Thanks to Oliver Lemercier for uploading this to youtube. This was on the flier from two weeks ago.
Oliver Lemercier graciously offered the speaker's notes [here]. < ok, should be visible now.
I'll give a brief summary in English, paraphrasing everything (I believe correctly). Remember you can cut and paste the document into the Google Translate engine.
What I've done here is summarize by slide. I've also added time hacks to the speaker's notes if you want to do a side by side.
Slide 1: Intro
Slide 2 (0:17) Quest to completely immerse himself in knowledge of the total phenomenon
Slide 3 (1:17) Prophetic words of Jacques-Pierre and André Millotte Thevenin 'If you want to understand the Beaker phenomenon, be prepared to write the history's history'
Slide 4 (1:47) Spanning 275 years, of the thousands of references and hundreds of authors Lemercier has read concerning the Beaker phenomenon, he believes much more is out there. Many publications are now coming to light, being digitized and translated from the many languages of Europe.
Slide 5 (4:18) Highlights of Beaker historiography:
Slide 6 (4:36) Beaker slowly comes to light. Williams Stuckeley, Richard Colt Hoare, Oscar Montelius
Slide 7 (6:17) Abercromby's "Bell Beakers", a race of invaders from Europe, then Iberia
Slide 8 (6:50) Every region of Europe has at one time been considered the source
Slide 9 (7:01) For fifty years, Iberia dominates, Gimpera, Schmidt, Jaroslav, Palliardi, Evans, Childe
Slide 10 (8:05) Merchants, Warriors, Prospectors? Iberia questioned, more questions about the relationship of Corded Ware leading to the sixties.
Slide 11 (9:55) Sangmeister's "Ruckstrom" reconciles Iberia and Holland. The archaeological community is split from the 60's. The English speaking world rejects migration and culture for material causes "Functionality".
Slide 12 (11:09) Big data transforms Beakerology in the 1970's. "Functionalist" views dominate "Ethnic" views of Beaker in the archaeological community
Slide 13 (12:38) The Dutch Model dominates from 1976 and twenty years thereafter. It sees and origin in the Dutch Corded Ware.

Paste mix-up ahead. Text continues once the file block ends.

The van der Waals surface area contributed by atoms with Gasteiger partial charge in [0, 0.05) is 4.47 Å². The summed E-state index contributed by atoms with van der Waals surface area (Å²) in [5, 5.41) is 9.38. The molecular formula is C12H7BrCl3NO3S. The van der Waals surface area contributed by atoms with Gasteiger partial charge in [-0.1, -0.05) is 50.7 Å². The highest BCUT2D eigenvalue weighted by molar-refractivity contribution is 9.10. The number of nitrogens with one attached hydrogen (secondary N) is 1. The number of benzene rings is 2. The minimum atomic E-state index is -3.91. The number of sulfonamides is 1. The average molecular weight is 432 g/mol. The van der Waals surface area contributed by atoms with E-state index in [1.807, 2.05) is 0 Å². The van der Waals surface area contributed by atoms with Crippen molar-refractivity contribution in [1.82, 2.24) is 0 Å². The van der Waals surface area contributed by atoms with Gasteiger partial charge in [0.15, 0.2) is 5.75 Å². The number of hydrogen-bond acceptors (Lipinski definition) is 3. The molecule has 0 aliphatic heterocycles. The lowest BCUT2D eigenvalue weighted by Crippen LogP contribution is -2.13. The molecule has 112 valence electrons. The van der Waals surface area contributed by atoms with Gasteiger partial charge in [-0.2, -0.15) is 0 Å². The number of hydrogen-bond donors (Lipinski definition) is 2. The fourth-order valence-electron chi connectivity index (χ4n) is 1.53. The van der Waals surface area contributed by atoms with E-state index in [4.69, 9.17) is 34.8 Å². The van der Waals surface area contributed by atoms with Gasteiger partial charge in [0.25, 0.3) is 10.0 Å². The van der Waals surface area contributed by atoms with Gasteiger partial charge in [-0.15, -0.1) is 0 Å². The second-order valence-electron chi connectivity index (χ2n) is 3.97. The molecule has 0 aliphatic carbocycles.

Slide 14 (12:50) Jean Guilaine further updates beaker typologies
Slide 15 (13:20) Christian Strahm is one of the more important authors in Lemercier's opinion, effectively separating the early Beaker from later divergences. At the same time, Harry Folkens looking at the regional data in the Netherlands further questions the dominance of the Dutch model
Slide 16 (13:56) Muller and van Willigen show a clear dating cline from SW Europe to NE Europe
Slide 17 (14:16) Laure Salanova introduces a 'standard Beaker' of the Atlantic and to the current period there is division amongst all archaeologist, mainly between the Portuguese and Dutch proponents.
Slide 18 (15:07) The Functionalist school is still alive and well, however there is growing acknowledgement of movement and genetic population turnover among archaeologists.
Slide 19 (16:27) Having an open mind to these questions and having studied them very well, Lemercier has arrived at some conclusions:
Slide 20 (17:06) 1. Bell Beaker is not geographically or chronologically homogeneous. There is an initial Beaker phenomenon, a period of substrate integration, and finally the beginning of the EBA.
Slide 21 (17:48) 2. Beaker does not replace older cultures in the initial phase, the older cultures generally continuing to contribute to the regional Bronze Age.
Slide 22 (18:15) 3. Beaker, in the first phase, is generally a regional phenomenon, according to the area's substrate.
Slide 23 (19:02) 4. Again, in the first phase, the 'Beaker package' is really regionally dependent.
Slide 24 (19:26) 5. The Beaker package varies everywhere, but probably indicate important people.
Slide 25 (19:47) 6. A codified burial rite is everywhere, maybe more such as cremation. Collective burials are everywhere too
Slide 26 (20:16) 7. The Beaker culture and drinking equipment appears to have its origin in Eastern Europe according to current understanding. However, it's from the West.
Slide 27 (20:58) 8. Beaker drinking equipment has influences from everywhere. What influences are more important than others?
Slide 28 (21:55) 9. The oldest Atlantic beakers are Maritime.
Slide 29 (22:16) 10. Mobility, migration may explain much of this, but not all of it.
Slide 30 (22:36) 11. Many elements point to a spread South to North, West to East. But later this becomes multi-polar exchange. Sangmeister's "Ruckstrom", regarded as too complex originally, in later times now seems much too simple. Alain Gallay is researching these complex networks now.
Slide 31 (23:27) 12. Some social dimensions are observable from funerary arrangements. It is a warrior culture. Some ideological dimensions are easier to understand such as the drinking equipment.
Slide 32 (23:57) 13. The Beaker phenomenon could be the result of West Iberian civilization incorporating an ideology of Eastern origin.
Slide 33 (24:09) Lemercier makes an important case that the core archaeological sciences should not be neglected in favor of big data sciences like genetics, isotopes, etc. He says that basic archaeological studies are still too few and there remains too many questions that risk not being developed or funded.
Slide 34 (24:56) Lemercier speaks of his 'Greek Colonial Model' of Mediterranean France which has been well received.
Slide 35 (25:20) The real enigma of the Beaker Culture is not the Beakers themselves, but the limits of archaeological science given such a narrow period so distant in the past and without a historical record.
Slide 36 (26:28) End.